Navona Hart, broker - owner and real estate agent of Real Living Cornerstone in Farmville Virginia shared this interesting information about consumers "Conservative Approach" to home buying.
Real Living Cornerstone is Real Living HER's cousin in Farmville VA (Farmville like Facebook???? don't you love that?) Are people still playing Farmville on Facebook?
Thanks to Navona for allowing her post to be Re-Blogged. I think this is interesting for buyers... but also for home sellers. A lot of what is true in Farmville VA about Buyers New Conservative Approach to Home Buying may be true in Columbus, OH too.
The Sabrina's Farm image of Farmville is from Sabrina Dent's Flickr Photostream Love the bunnies.
I know that price is a driving force in this market. I know that condition is a driving force in this market. What I am also seeing is something that I believe to be a LARGER FORCE. The consumer's conservative approach to home buying. My buyers are putting interesting restraints on what they will or will not buy.
Price is important and always has been. Is the property priced fairly is often the number one asked question. The buyers are more concerned than every about are they paying too much. Sellers need to consider this before putting a price tag on their house--assuming a buyer will just make an offer. The message the buyers are actually receiving is the seller is unrealistic, wants too much for their home, is hard to work with. The buyers do not believe in the "make an offer just because it is a nice house" approach.
Condition is a primary consideration. If a home is not well maintained the buyers are more cautious. They are less likely to believe that they can fix it, and if they assume they can fix it they are also assuming it will cost a lot more money than it might actually cost to fix. The message for the seller is fix your plumbing, electrical, & mechanical concerns.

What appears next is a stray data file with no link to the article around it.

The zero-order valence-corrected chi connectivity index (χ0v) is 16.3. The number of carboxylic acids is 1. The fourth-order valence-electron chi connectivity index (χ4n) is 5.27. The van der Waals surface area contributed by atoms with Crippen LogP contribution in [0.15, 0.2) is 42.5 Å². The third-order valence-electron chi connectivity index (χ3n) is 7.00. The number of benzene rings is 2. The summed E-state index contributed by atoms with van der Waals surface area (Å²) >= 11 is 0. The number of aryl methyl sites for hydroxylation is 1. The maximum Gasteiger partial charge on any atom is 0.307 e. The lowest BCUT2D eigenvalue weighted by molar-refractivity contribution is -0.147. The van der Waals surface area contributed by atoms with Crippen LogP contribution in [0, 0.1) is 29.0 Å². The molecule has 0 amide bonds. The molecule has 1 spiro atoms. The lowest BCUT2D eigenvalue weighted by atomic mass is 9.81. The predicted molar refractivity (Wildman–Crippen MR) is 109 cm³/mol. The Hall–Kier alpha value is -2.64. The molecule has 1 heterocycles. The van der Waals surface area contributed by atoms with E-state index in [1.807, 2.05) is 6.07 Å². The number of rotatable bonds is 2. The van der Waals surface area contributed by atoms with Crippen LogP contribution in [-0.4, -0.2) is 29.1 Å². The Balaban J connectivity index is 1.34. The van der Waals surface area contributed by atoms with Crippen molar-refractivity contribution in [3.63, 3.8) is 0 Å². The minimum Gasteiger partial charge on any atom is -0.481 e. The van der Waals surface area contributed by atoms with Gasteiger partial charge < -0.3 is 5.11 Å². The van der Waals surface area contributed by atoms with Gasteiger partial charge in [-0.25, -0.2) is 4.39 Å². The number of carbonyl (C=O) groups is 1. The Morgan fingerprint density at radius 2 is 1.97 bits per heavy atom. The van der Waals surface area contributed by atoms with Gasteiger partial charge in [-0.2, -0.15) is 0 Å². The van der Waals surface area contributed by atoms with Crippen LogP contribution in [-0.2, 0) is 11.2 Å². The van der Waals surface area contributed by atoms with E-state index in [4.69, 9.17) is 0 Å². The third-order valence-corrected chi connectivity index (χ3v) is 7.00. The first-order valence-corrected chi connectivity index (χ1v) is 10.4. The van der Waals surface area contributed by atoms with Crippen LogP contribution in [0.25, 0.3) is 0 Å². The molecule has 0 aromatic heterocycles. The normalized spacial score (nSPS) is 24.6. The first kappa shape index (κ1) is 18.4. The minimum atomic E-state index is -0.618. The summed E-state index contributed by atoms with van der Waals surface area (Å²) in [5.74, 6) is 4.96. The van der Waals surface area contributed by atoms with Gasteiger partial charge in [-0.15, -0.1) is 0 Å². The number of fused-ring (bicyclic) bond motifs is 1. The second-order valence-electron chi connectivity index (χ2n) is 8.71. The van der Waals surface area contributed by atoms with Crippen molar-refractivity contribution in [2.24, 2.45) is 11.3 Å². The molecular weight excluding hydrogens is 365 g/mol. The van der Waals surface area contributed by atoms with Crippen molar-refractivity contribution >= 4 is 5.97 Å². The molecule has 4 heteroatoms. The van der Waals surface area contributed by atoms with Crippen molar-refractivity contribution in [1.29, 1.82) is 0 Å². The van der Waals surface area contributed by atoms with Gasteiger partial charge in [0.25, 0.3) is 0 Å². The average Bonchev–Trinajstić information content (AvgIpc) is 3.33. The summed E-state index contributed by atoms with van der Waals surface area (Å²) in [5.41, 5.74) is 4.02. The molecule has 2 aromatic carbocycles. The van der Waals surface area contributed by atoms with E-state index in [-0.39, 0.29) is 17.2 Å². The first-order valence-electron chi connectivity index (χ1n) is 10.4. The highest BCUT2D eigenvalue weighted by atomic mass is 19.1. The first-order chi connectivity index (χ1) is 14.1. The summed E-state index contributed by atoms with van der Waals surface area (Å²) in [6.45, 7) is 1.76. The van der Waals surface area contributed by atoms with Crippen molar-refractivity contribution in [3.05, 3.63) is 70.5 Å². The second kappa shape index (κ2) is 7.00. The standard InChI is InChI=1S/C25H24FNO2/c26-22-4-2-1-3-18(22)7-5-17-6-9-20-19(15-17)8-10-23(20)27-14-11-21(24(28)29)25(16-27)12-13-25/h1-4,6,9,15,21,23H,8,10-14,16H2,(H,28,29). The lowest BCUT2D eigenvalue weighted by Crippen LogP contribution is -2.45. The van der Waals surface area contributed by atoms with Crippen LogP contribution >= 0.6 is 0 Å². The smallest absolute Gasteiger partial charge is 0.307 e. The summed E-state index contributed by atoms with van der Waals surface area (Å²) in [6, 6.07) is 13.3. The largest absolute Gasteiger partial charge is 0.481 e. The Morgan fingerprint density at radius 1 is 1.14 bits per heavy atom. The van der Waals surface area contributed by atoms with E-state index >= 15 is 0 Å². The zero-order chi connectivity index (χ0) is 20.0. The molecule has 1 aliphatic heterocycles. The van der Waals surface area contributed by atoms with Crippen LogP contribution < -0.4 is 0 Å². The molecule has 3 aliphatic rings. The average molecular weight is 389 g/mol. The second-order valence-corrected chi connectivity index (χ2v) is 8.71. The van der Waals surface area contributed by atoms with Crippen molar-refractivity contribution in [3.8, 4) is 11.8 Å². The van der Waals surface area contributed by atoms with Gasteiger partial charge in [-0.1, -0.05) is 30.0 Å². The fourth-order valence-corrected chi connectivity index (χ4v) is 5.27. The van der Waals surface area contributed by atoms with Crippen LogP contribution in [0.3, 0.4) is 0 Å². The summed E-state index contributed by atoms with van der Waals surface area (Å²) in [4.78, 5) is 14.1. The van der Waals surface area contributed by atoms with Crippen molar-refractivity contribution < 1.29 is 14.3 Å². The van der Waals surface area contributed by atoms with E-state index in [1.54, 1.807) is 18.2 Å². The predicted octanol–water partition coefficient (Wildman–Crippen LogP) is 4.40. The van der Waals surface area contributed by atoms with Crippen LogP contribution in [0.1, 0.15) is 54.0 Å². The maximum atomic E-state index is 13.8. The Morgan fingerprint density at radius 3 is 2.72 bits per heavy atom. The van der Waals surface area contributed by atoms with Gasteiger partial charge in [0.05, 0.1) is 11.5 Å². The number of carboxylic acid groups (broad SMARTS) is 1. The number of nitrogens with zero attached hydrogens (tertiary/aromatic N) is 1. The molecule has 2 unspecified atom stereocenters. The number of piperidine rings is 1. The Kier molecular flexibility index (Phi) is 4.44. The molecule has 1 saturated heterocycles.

So here is the twist, the buyers are thinking about the finances of a home much deeper then they ever have before. They do not want to lose their home, they do not want to be financially strapped, they do not trust that their lender is qualifying them for an amount they can actually afford. First time home-buyers are coming in with detailed home finance budgets.
Buyers are putting a ceiling on their purchase price that is significantly below what they qualify for. Buyers are pushing back if they feel they are being pushed into a price that they do not want to pay. Buyers want agents to respect their pricing limits and to help them achieve their goals.
The buyers are approaching a home with a 10 year maintenance plan. The buyers are thinking thru their budgets that far in advance. The buyers are considering large items like a roof, heating and cooling systems and making sure that if something were to come up that it would fit in their budget to repair. When a home is going to need major overhaul on several systems in the first 5 years that is causing buyers to pause and rethink their home purchase choices.
The buyers are asking for history of utilities as a pre-requirement of contract writing.
The buyers are getting quotes on insurance before they purchase.
This new buyer approach is a welcome approach in my business. If buyers years ago had a budget and had considered some of these items we may not have the crisis in home ownership that we are seeing now.
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